Elsa Youngsteadt: We did some back-of-the-envelope calculations on ant biomass versus rats and people in NYC and figured there are 8,000 ants per rat in the city, and 2,000 ants per human. So it’s a huge difference in terms of individuals, but rats outweigh ants 10 to 1, and humans, obviously, even more so. And yet, ants add up and make a big difference. Biologist Rob Dunn estimates that even the most rare ants in NYC, ones we know very little about, are more numerous than human New Yorkers.
How do ants spend their days in the Big Apple?
EY: One thing they do is forage for junk food! Some ants collect the sweet poop of aphids, called honeydew—a nice term for what it really is. Also, ants in North America are second only to earthworms in soil turnover.
AS: We saw quite a few ant species that are primarily carnivores living on the strips of vegetation in the middle of Broadway Avenue. They’re feeding on mostly the pests on the plantings there.
Do you think studies on urban ecosystems lag behind those of other, wilder places because we’ve been slow to realize cities are ecosystems, too?
AS: It’s not just ecologists. People in general don’t think of an ecosystem when they see a city. Some of us still don’t think ecosystems contain people, but we’re starting to appreciate how important cities are as their own ecosystems. They follow a lot of the same ecological rules of thumb. How we view them is a paradigm that’s shifting slowly.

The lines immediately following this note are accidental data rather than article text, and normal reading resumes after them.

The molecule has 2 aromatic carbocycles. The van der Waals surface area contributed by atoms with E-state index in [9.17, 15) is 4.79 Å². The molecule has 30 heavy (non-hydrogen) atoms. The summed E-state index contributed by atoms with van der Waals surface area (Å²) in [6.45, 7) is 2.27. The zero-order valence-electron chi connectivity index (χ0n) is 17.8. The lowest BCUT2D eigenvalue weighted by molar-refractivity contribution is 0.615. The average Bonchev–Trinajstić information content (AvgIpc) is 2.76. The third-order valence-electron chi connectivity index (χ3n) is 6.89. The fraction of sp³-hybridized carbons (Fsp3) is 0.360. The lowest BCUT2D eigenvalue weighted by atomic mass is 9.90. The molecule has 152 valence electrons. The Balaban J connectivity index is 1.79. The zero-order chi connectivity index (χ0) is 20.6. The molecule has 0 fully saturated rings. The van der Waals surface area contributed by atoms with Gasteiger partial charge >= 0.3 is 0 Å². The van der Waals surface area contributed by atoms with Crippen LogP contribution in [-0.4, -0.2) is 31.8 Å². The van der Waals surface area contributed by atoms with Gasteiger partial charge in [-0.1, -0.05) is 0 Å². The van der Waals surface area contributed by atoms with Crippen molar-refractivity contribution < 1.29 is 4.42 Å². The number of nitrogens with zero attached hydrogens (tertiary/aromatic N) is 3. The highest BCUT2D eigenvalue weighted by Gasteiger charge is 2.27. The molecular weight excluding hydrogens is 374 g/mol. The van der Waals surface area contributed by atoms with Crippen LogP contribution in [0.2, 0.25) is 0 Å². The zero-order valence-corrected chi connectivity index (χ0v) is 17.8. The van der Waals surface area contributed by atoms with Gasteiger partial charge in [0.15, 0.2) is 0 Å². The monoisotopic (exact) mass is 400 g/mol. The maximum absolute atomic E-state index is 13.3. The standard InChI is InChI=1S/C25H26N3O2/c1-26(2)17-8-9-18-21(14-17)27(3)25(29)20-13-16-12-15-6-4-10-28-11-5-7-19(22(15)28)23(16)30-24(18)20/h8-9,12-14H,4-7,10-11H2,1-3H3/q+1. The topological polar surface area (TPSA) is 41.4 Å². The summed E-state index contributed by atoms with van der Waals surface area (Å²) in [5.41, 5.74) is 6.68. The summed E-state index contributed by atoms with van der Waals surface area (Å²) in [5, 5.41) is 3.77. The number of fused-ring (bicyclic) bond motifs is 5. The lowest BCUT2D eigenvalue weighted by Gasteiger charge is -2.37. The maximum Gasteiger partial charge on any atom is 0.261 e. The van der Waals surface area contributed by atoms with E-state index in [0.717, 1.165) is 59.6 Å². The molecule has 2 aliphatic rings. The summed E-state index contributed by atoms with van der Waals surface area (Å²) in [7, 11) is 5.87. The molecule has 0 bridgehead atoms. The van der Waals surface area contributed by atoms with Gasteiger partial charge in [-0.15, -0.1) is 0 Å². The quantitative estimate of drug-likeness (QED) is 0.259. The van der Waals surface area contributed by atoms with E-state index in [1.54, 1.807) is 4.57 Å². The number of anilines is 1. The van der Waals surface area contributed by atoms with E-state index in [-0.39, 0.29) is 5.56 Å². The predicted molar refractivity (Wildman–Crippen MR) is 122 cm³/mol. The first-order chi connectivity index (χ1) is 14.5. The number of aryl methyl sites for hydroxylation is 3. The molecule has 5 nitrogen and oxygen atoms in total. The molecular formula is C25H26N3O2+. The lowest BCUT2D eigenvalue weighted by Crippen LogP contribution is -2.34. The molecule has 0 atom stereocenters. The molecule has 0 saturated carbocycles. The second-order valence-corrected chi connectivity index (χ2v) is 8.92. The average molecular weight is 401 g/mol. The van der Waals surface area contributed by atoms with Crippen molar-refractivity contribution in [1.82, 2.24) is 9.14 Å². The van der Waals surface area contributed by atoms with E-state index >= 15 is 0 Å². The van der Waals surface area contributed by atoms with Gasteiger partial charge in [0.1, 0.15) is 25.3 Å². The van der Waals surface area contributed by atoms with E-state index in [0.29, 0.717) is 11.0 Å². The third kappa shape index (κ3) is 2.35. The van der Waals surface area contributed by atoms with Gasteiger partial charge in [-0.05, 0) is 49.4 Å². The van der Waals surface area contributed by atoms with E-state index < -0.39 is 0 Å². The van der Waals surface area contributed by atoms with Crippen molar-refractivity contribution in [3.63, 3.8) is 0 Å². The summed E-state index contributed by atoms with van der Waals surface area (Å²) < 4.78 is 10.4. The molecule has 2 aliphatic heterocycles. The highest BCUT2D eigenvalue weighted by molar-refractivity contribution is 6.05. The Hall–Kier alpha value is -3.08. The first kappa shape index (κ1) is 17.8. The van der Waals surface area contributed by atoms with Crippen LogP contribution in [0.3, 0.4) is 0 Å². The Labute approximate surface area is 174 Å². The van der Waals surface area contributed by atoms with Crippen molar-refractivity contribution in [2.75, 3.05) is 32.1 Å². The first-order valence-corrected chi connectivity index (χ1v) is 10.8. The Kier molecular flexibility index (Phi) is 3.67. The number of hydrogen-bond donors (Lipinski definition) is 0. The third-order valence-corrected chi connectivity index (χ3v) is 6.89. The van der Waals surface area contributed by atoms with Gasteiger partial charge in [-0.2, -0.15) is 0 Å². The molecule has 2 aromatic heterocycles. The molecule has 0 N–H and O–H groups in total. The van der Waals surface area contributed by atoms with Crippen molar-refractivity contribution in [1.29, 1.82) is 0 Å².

EY: We’ve had to start thinking of how urban green spaces work as ecosystems in the way we want them to serve us.
You use the term ecosystem service a lot in the paper. What does that actually mean?
EY: An ecosystem service is anything that nature does for us for free that helps us—something we would otherwise not get or have to pay for. For example, if it rains hard, tree leaves help slow rain, soil and vegetation help soak up water, and it doesn’t flood the storm drain system.